WASHINGTON -- "They call for delay but they seek to derail."
U.S. Representative Peter Welch (D-Vt.) is talking about two measures introduced this week that would stall by as much as two years implementation of the Durbin debit-card swipe-fee amendment.
Lobbyists for the country's major banks, Visa and MasterCard are launching a multi-million dollar assault to jettison the amendment that rode the back of last year's landmark Wall Street financial reform package. With the Federal Reserve scheduled this month to approve rules to go into effect in late July that would [image-nocss] limit the largest financial institutions from collecting more than 12 cents per transaction, critics have been buoyed by two bills introduced in recent days.
One, introduced Tuesday by U.S. Sen. Jon Tester (D-Mont.), would delay implementation of the Durbin amendment by two years, which by many accounts would kill the amendment (click here for previous CSP Daily News coverage). Another bill introduced Wednesday by Rep. Shelly Moore Captio (R-W.Va.)would postpone action for a year, during which the amendment's impact would be studied.
Welch, in an in-person interview with CSP Daily News and other trade media, decried further delays and said immediate implementation of swipe-fee reform is crucial for small-business operators, including the thousands of mom-and-pop convenience stores.
"Lack of regulation can make a profitable industry," Welch said of the duopoly maintained by Visa and MasterCard. "The price they are charging has not been subject to the law of competition."
In contrast, he said, c-store operators are governed by the "ruthless" law of free-market competition.
In interviews set up by NACS, CSP Daily News and other trade media met individually on Wednesday with four Congressmen, two from each political party, representing the cross section within both Democratic and Republican parties. Welch, who has emerged in recent years as a close ally of the National Association of Convenience Stores, is working closely with fellow Rep. Bill Shuster (R-Pa.), having cosponsored the Welch-Shuster HR 2382, the Credit Card Interchange Fees Act.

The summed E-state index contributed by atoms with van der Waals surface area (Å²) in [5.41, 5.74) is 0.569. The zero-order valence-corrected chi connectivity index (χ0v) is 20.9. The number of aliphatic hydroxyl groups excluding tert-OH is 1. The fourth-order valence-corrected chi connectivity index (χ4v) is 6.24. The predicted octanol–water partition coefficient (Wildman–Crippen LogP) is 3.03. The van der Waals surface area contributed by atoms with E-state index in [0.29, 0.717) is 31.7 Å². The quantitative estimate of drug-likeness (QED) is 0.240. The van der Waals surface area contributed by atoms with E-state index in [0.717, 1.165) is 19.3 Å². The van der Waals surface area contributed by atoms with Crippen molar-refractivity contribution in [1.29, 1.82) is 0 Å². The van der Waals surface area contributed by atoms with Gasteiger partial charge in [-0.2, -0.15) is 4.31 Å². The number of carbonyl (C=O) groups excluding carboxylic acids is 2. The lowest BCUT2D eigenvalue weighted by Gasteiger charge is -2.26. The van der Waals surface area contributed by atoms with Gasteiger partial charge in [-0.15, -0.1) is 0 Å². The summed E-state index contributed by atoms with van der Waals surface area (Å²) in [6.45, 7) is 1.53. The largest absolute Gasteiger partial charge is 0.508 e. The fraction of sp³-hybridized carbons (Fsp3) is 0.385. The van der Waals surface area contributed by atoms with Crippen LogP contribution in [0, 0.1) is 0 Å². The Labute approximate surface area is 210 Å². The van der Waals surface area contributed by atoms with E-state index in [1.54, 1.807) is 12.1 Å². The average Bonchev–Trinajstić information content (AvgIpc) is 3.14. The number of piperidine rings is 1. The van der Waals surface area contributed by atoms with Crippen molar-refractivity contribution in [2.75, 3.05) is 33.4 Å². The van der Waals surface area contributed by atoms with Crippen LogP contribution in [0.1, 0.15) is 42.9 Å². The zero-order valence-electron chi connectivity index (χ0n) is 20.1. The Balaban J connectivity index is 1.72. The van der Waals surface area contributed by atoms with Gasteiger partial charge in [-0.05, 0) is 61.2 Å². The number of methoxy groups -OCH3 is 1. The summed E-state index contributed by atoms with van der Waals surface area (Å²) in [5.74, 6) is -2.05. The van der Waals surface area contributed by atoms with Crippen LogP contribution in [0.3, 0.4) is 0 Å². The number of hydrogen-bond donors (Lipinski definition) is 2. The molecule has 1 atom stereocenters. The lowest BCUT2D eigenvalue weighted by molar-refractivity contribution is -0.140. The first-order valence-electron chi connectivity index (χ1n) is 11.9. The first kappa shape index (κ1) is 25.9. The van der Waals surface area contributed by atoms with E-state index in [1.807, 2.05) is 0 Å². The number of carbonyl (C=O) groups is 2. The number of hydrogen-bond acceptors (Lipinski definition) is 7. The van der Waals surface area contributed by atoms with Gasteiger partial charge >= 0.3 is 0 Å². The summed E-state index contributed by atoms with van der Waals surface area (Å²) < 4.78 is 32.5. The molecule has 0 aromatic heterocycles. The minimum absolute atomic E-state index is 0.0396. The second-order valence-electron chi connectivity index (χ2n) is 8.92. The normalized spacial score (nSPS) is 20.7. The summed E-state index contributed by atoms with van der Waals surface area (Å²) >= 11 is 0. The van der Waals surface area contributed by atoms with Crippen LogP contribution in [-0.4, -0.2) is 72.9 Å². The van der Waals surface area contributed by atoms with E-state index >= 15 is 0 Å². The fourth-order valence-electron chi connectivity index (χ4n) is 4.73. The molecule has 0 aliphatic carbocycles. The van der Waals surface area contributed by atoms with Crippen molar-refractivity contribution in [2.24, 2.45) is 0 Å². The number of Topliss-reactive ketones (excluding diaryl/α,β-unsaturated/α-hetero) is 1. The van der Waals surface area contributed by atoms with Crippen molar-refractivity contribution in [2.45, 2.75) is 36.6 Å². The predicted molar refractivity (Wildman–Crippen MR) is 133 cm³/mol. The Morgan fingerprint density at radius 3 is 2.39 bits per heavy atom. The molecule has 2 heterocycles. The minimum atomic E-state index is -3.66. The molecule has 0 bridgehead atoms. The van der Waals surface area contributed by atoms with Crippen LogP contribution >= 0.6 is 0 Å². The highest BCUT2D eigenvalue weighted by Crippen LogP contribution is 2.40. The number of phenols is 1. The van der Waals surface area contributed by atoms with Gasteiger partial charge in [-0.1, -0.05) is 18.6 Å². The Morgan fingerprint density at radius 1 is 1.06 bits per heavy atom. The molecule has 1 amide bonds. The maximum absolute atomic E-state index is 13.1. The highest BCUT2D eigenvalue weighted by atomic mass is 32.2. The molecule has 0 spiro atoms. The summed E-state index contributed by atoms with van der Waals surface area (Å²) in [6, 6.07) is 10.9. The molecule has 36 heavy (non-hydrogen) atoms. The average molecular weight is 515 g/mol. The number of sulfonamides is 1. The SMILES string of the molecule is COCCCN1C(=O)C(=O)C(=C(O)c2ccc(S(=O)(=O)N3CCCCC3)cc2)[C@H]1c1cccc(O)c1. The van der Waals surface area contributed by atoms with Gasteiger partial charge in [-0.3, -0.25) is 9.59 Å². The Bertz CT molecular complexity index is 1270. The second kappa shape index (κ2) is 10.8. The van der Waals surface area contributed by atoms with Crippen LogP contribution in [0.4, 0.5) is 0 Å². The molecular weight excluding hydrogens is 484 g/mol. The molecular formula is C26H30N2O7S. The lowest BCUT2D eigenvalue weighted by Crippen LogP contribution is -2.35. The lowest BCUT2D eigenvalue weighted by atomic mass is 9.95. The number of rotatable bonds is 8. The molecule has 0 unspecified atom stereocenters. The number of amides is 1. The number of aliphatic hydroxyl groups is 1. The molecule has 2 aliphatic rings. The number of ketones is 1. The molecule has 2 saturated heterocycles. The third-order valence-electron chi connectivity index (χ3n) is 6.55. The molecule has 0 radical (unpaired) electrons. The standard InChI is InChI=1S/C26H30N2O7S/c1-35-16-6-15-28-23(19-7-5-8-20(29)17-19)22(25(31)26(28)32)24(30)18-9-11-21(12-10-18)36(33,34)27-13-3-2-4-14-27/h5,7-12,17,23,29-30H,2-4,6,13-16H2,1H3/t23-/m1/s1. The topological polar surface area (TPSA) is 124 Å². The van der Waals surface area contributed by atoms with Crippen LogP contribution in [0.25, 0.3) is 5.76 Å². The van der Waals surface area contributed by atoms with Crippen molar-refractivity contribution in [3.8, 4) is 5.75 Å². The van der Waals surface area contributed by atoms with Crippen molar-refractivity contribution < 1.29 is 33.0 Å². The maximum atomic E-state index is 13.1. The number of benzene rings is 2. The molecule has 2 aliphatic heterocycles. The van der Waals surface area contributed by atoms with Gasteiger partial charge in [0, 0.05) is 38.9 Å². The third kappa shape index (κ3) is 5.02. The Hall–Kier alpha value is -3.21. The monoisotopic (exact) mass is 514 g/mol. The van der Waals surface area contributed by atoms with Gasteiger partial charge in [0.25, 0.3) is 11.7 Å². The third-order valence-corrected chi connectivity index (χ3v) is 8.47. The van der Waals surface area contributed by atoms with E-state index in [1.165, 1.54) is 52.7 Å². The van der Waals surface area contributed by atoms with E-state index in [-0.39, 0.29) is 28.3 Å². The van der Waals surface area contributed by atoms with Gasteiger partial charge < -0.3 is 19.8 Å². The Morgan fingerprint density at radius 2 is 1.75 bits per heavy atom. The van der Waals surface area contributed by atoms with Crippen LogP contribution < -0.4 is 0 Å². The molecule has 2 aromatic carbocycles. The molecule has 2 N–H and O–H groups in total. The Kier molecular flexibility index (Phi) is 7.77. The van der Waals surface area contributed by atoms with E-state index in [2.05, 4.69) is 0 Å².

Now, the two are aligned to ensure that what was approved in a stunning victory for small merchants becomes national policy on July 21.
"I don't think there's any reason to delay [implementation]," Shuster said in an interview Wednesday. Shuster dismissed arguments that swipe-fee reform will hurt credit unions and smaller banks, which are protection by a provision in the Durbin amendment that exempts institutions less than $10 billion. As well, he pointed to one of his constituents, Sheetz Inc., which shared how swipe fees stood as the company's second largest expense, just behind labor but ahead of utilities.
Indeed, both Shuster and Welch chided the major financial institutions for using smaller banks and credit unions as pawns to stall debit-card swipe-fee reform.
"The big banks are using the good reputation of small banks for their argument," Welch said, because the big banks' credibility with both the public and Congress, has been severely compromised by Wall Street's collapse and the country's financial crisis.
"This," said Welch, "is about the payment system being fair."
Watch for Part 2 of this report, which looks at NACS' legislative push to ensure the Durbin Amendment takes effect amid a headwind of powerful opposition.
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